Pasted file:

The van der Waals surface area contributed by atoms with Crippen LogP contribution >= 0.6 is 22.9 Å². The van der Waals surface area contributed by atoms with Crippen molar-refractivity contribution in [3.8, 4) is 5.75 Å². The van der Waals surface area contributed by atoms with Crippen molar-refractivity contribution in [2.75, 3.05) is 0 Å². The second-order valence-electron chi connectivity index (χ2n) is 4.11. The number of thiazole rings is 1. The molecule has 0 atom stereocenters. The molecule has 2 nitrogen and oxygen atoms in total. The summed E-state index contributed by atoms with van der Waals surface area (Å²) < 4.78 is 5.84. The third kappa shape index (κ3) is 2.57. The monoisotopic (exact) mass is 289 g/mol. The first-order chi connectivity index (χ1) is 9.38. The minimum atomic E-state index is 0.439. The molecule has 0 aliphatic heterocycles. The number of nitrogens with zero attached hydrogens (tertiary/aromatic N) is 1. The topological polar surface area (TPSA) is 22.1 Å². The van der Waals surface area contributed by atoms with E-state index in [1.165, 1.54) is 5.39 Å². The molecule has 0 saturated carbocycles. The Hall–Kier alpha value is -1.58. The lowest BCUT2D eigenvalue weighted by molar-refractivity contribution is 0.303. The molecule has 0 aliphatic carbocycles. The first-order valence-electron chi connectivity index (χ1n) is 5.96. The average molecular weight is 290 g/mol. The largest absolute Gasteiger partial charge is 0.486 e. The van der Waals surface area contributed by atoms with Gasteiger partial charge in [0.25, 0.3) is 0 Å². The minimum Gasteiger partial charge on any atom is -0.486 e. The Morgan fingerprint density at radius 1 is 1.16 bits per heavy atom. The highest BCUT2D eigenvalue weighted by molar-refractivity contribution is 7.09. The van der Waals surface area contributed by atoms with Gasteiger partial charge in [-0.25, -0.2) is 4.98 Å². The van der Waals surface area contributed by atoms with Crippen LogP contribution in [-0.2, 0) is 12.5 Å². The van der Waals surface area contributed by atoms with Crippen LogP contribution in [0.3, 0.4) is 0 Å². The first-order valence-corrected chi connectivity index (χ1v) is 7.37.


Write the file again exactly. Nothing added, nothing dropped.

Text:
The van der Waals surface area contributed by atoms with Crippen LogP contribution >= 0.6 is 22.9 Å². The van der Waals surface area contributed by atoms with Crippen molar-refractivity contribution in [3.8, 4) is 5.75 Å². The van der Waals surface area contributed by atoms with Crippen molar-refractivity contribution in [2.75, 3.05) is 0 Å². The second-order valence-electron chi connectivity index (χ2n) is 4.11. The number of thiazole rings is 1. The molecule has 0 atom stereocenters. The molecule has 2 nitrogen and oxygen atoms in total. The summed E-state index contributed by atoms with van der Waals surface area (Å²) < 4.78 is 5.84. The third kappa shape index (κ3) is 2.57. The monoisotopic (exact) mass is 289 g/mol. The first-order chi connectivity index (χ1) is 9.38. The minimum atomic E-state index is 0.439. The molecule has 0 aliphatic heterocycles. The number of nitrogens with zero attached hydrogens (tertiary/aromatic N) is 1. The topological polar surface area (TPSA) is 22.1 Å². The van der Waals surface area contributed by atoms with E-state index in [1.165, 1.54) is 5.39 Å². The molecule has 0 saturated carbocycles. The Hall–Kier alpha value is -1.58. The lowest BCUT2D eigenvalue weighted by molar-refractivity contribution is 0.303. The molecule has 0 aliphatic carbocycles. The first-order valence-electron chi connectivity index (χ1n) is 5.96. The average molecular weight is 290 g/mol. The largest absolute Gasteiger partial charge is 0.486 e. The van der Waals surface area contributed by atoms with Gasteiger partial charge in [0.25, 0.3) is 0 Å². The minimum Gasteiger partial charge on any atom is -0.486 e. The Morgan fingerprint density at radius 1 is 1.16 bits per heavy atom. The highest BCUT2D eigenvalue weighted by molar-refractivity contribution is 7.09. The van der Waals surface area contributed by atoms with Gasteiger partial charge in [-0.25, -0.2) is 4.98 Å². The van der Waals surface area contributed by atoms with Crippen LogP contribution in [-0.2, 0) is 12.5 Å². The van der Waals surface area contributed by atoms with Crippen LogP contribution in [0.3, 0.4) is 0 Å². The first-order valence-corrected chi connectivity index (χ1v) is 7.37.